Magnesium is an important mineral that plays a key role in nearly every aspect of your health.
While it’s found naturally in a variety of foods, many people take supplements to help increase their intake.
However, determining which kind of magnesium supplement to take can be difficult, as many different types are available.
This article focuses on a supplement called magnesium malate, including its potential benefits, side effects, and dosage recommendations.
Magnesium malate is a compound made by combining magnesium with malic acid.
Malic acid is found in many fruits and responsible for their tart taste (1).
Magnesium malate is believed to be better absorbed than other forms of magnesium supplements.
One study in rats compared several magnesium supplements and found that magnesium malate provided the most bioavailable magnesium (2).
That means more magnesium was absorbed and available for use when the rats were given magnesium malate, compared with other types of supplements (2).
For this reason, magnesium malate is used to treat many different conditions that magnesium is thought to help, including migraines, chronic pain, and depression.
Research shows that the majority of adults in the United States consume less magnesium than is recommended (3).
You can take magnesium malate to help increase your intake of magnesium. This can help prevent magnesium deficiency if you’re not getting enough in your diet.
Many people also use magnesium supplements to help prevent or treat headaches and migraines, a type of recurring headache that varies in severity and can cause side effects like nausea and sensitivity to light (4).
Magnesium malate can also be used to help promote regular bowel movements. It can act as a laxative, drawing water into your intestines and stimulating the movement of food through your digestive tract (5).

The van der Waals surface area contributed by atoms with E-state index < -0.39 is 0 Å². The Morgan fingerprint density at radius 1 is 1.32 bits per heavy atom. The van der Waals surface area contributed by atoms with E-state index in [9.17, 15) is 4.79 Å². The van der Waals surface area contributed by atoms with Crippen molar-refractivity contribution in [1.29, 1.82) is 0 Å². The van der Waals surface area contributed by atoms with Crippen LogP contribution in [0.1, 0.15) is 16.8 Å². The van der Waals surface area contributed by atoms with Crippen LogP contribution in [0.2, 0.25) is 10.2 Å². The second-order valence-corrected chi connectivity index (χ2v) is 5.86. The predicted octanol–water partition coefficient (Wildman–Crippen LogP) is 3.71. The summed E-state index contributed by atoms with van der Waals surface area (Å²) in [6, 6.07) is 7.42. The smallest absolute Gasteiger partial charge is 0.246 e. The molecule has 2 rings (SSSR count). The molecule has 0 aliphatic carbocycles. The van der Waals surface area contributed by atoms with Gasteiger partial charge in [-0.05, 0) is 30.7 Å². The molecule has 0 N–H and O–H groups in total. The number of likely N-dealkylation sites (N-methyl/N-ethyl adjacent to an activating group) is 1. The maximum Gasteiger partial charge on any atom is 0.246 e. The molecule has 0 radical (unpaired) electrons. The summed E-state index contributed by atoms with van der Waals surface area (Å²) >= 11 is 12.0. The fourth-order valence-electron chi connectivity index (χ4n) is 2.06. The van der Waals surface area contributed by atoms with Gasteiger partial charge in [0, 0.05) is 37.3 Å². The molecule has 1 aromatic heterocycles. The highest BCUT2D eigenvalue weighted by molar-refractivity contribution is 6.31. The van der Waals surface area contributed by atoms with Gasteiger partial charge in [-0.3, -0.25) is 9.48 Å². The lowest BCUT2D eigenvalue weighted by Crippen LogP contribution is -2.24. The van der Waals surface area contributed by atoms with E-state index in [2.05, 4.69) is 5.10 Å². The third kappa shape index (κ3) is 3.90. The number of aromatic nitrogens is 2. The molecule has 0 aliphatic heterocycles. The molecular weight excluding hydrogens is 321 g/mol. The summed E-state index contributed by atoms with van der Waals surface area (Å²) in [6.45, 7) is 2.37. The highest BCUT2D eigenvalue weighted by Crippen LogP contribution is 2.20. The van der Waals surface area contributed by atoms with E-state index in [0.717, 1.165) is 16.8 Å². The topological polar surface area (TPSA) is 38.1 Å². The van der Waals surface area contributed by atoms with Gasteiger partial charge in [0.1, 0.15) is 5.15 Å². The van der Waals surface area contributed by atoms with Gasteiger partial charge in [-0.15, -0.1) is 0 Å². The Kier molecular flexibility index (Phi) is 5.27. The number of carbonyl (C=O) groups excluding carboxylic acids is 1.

It even acts as a natural antacid, a type of medication used to treat heartburn and relieve stomach upset (5).
Summary Magnesium malate can help increase your intake of magnesium and prevent deficiency. It may also help prevent headaches and act as a natural laxative and antacid.
Many studies have demonstrated the potential benefits of magnesium.
While not all are focused on magnesium malate, the same benefits likely apply. Yet, more research on magnesium malate specifically is needed.
Here are some of the benefits that may be associated with magnesium malate.
Magnesium has been used to treat depression since the 1920s (6).
Interestingly, one study in 8,894 adults found that very low magnesium intake was associated with a higher risk of depression (7).
Some research has found that taking magnesium could help prevent depression and enhance mood.
For example, one study in 23 older adults with diabetes and low magnesium found that taking 450 mg of magnesium every day for 12 weeks improved symptoms of depression as effectively as an antidepressant (8).
Another review of 27 studies showed that a higher intake of magnesium was linked to decreased symptoms of depression, suggesting that taking oral supplements could help improve mental health (9).
Studies show that a higher intake of magnesium may be associated with a lower risk of type 2 diabetes (10).
Taking magnesium supplements may also help improve blood sugar control and insulin sensitivity.
Insulin is the hormone responsible for transporting sugar from your bloodstream into your tissues. Increasing insulin sensitivity can help your body use this important hormone more efficiently to keep your blood sugar levels in check (11).
One large review of 18 studies showed that taking magnesium supplements reduced blood sugar levels in people with diabetes. It also increased insulin sensitivity in people at risk of developing diabetes (12).
Another 3-month study found that when 71 children with type 1 diabetes took 300 mg of magnesium oxide daily, their levels of hemoglobin A1c decreased by 22%. Hemoglobin A1c is a marker of long-term blood sugar control (13).
Magnesium plays a central role in muscle function, energy production, oxygen absorption, and electrolyte balance, all of which are important factors when it comes to exercise (14).